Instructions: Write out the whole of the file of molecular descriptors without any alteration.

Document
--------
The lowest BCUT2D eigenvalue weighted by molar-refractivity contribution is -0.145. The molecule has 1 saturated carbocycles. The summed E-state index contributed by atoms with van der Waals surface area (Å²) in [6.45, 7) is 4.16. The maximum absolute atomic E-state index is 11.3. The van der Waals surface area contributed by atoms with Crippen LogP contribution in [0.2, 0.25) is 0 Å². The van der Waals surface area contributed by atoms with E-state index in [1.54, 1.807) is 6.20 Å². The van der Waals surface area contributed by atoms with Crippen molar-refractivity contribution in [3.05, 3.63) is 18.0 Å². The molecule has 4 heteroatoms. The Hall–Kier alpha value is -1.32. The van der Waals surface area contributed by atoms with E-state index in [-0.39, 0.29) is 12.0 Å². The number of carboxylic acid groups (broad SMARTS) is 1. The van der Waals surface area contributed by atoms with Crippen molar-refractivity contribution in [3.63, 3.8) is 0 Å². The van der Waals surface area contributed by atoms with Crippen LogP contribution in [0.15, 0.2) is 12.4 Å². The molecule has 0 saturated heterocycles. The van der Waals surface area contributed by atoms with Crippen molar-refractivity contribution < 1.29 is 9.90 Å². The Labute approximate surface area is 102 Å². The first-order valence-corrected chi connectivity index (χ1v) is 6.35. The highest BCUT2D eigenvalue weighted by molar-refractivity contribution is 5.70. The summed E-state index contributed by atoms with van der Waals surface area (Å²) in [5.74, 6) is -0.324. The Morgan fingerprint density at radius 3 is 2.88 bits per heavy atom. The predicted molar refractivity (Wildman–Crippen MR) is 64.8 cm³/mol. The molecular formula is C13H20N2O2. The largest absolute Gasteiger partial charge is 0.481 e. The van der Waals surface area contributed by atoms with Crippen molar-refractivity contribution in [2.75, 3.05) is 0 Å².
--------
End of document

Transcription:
The lowest BCUT2D eigenvalue weighted by molar-refractivity contribution is -0.145. The molecule has 1 saturated carbocycles. The summed E-state index contributed by atoms with van der Waals surface area (Å²) in [6.45, 7) is 4.16. The maximum absolute atomic E-state index is 11.3. The van der Waals surface area contributed by atoms with Crippen LogP contribution in [0.2, 0.25) is 0 Å². The van der Waals surface area contributed by atoms with E-state index in [1.54, 1.807) is 6.20 Å². The van der Waals surface area contributed by atoms with Crippen molar-refractivity contribution in [3.05, 3.63) is 18.0 Å². The molecule has 4 heteroatoms. The Hall–Kier alpha value is -1.32. The van der Waals surface area contributed by atoms with E-state index in [-0.39, 0.29) is 12.0 Å². The number of carboxylic acid groups (broad SMARTS) is 1. The van der Waals surface area contributed by atoms with Crippen molar-refractivity contribution in [3.63, 3.8) is 0 Å². The van der Waals surface area contributed by atoms with Crippen LogP contribution in [0.15, 0.2) is 12.4 Å². The molecule has 0 saturated heterocycles. The van der Waals surface area contributed by atoms with Crippen molar-refractivity contribution < 1.29 is 9.90 Å². The Labute approximate surface area is 102 Å². The first-order valence-corrected chi connectivity index (χ1v) is 6.35. The highest BCUT2D eigenvalue weighted by molar-refractivity contribution is 5.70. The summed E-state index contributed by atoms with van der Waals surface area (Å²) in [5.74, 6) is -0.324. The Morgan fingerprint density at radius 3 is 2.88 bits per heavy atom. The predicted molar refractivity (Wildman–Crippen MR) is 64.8 cm³/mol. The molecular formula is C13H20N2O2. The largest absolute Gasteiger partial charge is 0.481 e. The van der Waals surface area contributed by atoms with Crippen molar-refractivity contribution in [2.75, 3.05) is 0 Å².